Truong Tan was born in 1963 in Hanoi, Vietnam. He graduated from the Fine Art School Hanoi in 1982, and the University of Fine Art Hanoi in 1989. He served as a lecturer at the latter from 1989 to 1997 before becoming a full-time artist. Following the advent of the Doi Moi (renovation) policy in 1986, which liberalized Vietnam’s market policies, there was a resurgent artistic romanticization of Vietnam’s past. Truong, for his part, abandoned the country’s then-current academicism in favor of a practice focused on the complexities of human psychology and social circumstance. Through painting, drawing, performance, installation, sculpture, and ceramics, Truong challenges social convention and investigates themes of identity and freedom of expression.Read More
Truong addresses the long-established prejudices that influence Vietnam’s highly traditional society, examining national identity and its intersection with gender stereotypes. Centered on his own identity, the artist’s work explores perceptions of homosexuality in a conservative milieu. This autobiographical emphasis is clear in Being Human (1996), a series of erotic ink drawings of the male figure. The series’ visually reductive interpretation of the male form accentuates the phallus and presents relationships considered unconventional in Vietnam’s contradictory environment of economic liberalization and social rigidity. Furthering this exploration are works such as Red Dreaming (2008) and How to be an Angel (2008). Painted in the traditional Vietnamese medium of lacquer, these works consider an individual’s understanding of his or her own social status. The latter example in particular acts as a reminder of humanity’s aspiration to an ideal of beauty and virtue, represented through the actions of figures rendered in Truong’s signature style of flattened form and simple contour. The Wedding Dress (2001) turns away from themes of masculinity toward the image of Vietnamese women. In this sculpture, a skirt made from iron chains is combined with a bodice made of feathers. The heft of the chains represents societal oppression of women, while the fragile feathers symbolize the vulnerability and purity of the soul. Through the modification of domestic objects and social symbols, Truong creates new metaphors for the politics of contemporary Vietnam and the struggle between private and public identities.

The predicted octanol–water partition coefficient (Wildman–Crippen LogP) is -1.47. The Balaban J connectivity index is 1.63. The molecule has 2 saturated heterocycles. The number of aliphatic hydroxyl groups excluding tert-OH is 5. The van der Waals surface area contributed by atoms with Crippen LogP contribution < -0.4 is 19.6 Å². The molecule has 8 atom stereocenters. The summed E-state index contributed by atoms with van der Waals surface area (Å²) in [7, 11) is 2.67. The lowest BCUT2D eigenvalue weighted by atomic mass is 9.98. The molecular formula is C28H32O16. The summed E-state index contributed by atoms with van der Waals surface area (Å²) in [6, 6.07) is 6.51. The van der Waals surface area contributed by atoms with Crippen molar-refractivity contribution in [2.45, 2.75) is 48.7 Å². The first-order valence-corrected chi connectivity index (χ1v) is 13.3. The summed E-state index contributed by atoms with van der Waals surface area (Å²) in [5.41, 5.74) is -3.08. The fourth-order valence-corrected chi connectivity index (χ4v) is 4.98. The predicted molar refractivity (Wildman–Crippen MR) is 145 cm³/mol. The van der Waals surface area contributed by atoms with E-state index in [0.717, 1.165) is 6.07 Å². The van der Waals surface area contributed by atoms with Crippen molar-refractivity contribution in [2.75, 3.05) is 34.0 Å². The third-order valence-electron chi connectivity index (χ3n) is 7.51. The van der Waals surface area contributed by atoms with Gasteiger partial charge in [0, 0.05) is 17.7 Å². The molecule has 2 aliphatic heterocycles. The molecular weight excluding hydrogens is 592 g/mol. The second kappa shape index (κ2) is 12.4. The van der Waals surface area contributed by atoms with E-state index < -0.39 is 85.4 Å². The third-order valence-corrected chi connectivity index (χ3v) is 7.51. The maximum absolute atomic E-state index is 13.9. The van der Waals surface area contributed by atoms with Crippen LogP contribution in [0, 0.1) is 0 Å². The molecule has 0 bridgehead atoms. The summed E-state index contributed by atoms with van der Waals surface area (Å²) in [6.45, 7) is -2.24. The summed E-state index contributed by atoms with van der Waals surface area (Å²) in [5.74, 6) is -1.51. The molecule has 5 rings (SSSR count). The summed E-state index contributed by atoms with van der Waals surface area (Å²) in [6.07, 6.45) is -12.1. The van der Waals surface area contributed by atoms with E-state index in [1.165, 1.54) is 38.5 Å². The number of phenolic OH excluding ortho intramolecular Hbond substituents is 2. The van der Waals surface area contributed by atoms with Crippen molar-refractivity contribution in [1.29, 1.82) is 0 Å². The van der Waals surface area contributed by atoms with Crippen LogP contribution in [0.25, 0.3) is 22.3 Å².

Truong has had solo exhibitions at Gallery Ecole, Hanoi (1994), Kunsthalle Bielefeld, Germany (1996), Gallery Les Singuliers, Paris (1997, 1999, and 2000), Cité Internationale des Arts, Paris (1998 and 1999), Gallery 4A, Sydney (1998), Asian Fine Art Gallery, Berlin (1999), Nhasan Studio, Hanoi (2002), Ryllega Gallery, Hanoi (2004 and 2005), and Thavibu Gallery, Bangkok (2010). Notable group exhibitions include Singapore Biennial (2008); Fukuoka Asian Art Triennial, Japan (2009); Connect: Kunstszene Vietnam, ifa Gallery Berlin (2010) and ifa Gallery Stuttgart (2011); Negotiating Home, History and Nation: Two Decades of Contemporary Art from Southeast Asia, 1991–2010, Singapore Art Museum (2011); and 8 Vietnamese Contemporary Artists, Bui Gallery, Hanoi (2012). Truong lives and works in Paris and Hanoi.
Source: Solomon R. Guggenheim Museum, New York.
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